Instagram, Twitter and Facebook - social media giants don’t deserve the benefit of the doubt | Matt Mohan-Hickson
We need to demand more from social media companies
I am extremely lucky.
I am yet another straight white man on social media.
I will never have to worry about opening up my Instagram or Twitter and be inundated with racist abuse.
There is not going to be a flood of unwanted sexual advances in my messages from random accounts on the internet.
I get to live a fairly beige experience online, occasionally sharing a food photo on Instagram if I remember to take pictures of my cooking or posting milquetoast opinions about sport/ TV and attempts at jokes on Twitter.
But for so many others the experience on social media is much, much darker.
It has felt like the dam has been close to bursting over the last year. After every single round of the Premier League it feels like there has been another story about players suffering racist abuse on some platform or another.
A police force might make an arrest or two, but come the next week it is the same story just with a different player.
Has it always been this bad? Probably yes.
Marcus Rashford has been one of the most inspirational figures in the country over the last 14 months, most of us can only dream of helping people the way he has since the pandemic began.
Not only has he forced the government to continue feeding impoverished children – ludicrous that they needed forcing to begin with – but he also topped the Sunday Times giving list after giving away £20m. Twenty Million Pounds.
Yet he still has to put up with abuse from knuckle-dragging morons online.
We saw clubs take part in the social media boycott towards the end of the season, but have the companies actually responded?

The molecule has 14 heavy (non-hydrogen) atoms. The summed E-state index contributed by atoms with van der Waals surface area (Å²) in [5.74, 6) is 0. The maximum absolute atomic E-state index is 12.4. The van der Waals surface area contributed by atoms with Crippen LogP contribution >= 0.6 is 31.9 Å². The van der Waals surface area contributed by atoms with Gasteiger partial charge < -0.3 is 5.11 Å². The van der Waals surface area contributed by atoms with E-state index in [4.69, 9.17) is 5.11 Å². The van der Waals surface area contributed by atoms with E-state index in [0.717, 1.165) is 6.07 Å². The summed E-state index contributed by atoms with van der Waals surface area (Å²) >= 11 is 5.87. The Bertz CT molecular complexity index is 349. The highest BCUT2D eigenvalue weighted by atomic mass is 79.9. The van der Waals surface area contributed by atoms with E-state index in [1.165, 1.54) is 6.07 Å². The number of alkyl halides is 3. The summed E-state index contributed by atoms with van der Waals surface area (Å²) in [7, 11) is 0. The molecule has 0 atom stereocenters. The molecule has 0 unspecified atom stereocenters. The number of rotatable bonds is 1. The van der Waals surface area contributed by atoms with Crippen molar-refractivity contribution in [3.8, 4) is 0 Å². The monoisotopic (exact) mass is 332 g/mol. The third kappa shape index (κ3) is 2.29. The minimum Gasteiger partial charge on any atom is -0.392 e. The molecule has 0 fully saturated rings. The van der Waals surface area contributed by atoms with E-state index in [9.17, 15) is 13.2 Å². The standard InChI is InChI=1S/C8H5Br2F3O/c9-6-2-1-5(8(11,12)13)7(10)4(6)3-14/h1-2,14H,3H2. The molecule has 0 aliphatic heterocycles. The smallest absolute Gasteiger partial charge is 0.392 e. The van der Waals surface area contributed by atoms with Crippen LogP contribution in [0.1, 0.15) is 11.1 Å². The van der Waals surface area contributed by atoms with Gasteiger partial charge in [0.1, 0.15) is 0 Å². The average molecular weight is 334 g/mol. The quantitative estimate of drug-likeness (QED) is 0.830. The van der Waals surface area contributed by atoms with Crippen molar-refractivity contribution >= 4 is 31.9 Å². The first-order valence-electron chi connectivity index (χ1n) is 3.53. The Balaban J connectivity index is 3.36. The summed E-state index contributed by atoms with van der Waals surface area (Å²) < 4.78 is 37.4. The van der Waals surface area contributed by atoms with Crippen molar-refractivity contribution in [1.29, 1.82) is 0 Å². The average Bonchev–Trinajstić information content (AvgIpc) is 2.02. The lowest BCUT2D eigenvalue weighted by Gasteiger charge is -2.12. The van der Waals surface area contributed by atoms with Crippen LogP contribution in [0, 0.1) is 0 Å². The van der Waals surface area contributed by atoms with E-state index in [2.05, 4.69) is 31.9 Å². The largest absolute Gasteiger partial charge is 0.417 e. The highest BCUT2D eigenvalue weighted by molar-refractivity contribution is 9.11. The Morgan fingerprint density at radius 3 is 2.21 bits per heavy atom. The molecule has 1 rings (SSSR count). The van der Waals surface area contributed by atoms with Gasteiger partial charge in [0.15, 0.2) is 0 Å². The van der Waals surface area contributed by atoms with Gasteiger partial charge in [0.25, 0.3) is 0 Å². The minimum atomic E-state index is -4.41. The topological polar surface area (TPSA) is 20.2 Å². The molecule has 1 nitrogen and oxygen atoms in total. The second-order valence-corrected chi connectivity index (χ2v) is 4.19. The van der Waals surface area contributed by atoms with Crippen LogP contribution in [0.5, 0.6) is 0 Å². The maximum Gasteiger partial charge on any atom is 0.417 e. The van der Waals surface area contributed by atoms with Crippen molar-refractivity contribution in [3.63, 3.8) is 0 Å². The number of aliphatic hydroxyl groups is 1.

Have Instagram, Facebook and Twitter made any real efforts to clamp down on racist abuse – or abusive content in general?
It doesn’t seem like it, they seem to have a laissez-faire attitude to the issue – at least from the outside looking in.
We have the Euros coming up this month. Will non-white England players, and those of other countries, have to be subject to foul abuse if they make a single mistake?
The time for giving social media companies the benefit of the doubt has long been over. Inaction is a choice in itself after all.
I forgot how much I love playing football
I have been meaning to get round to playing five-a-side football since I finished university back in 2014.
But life has a habit of getting in the way and there are always excuses to put it off.
‘Oh I’m just getting settled in; work is just far too busy right now,’ etc.
So before I knew it, seven years passed and I had yet to actually play football again.
However a couple of weeks ago I found myself on a five-a-side pitch once again.
I was quickly reminded why I am a writer and not a professional footballer, but then again the vast majority of people in this country are not pro-footie players.
But once I became reacquainted with my many footballing inadequacies, I remembered just quite how fun this sport is: the pure, animalistic thrill of competition.
I had forgot how exciting it is to just sprint up and down a football pitch, to chase down every ball, to find yourself with space and then finally get the chance to shot before completely skying it.
It is totally worth the aches and pains that come the next day.
The disappointing return of one of my favourite shows
The first two seasons of Netflix’s Master of None are among my all-time favourites.
I have rewatched them several times over the year, something which is rare for me.
They were bursting with personality and a sense of specificity, as well as the occasional trappings of more art house cinema – including one episode which pays homage to Bicycle Thieves.
So when a third season finally showed up after a four year hiatus, to say I was excited would be an understatement.
However it turned out to be utterly disappointing. Star Aziz Ansari had moved behind the camera and it changed focus to follow supporting character Denise.
But somehow she was no longer the same character I remembered, her edge had been dulled down – and while the cinematography was gorgeous, it was glacial and purposeless.
I couldn’t quite believe it was supposed to be the same show.
Naomi Ackie was absolutely incredible as new character Naomi however. But I’m not sure I would recommend watching it.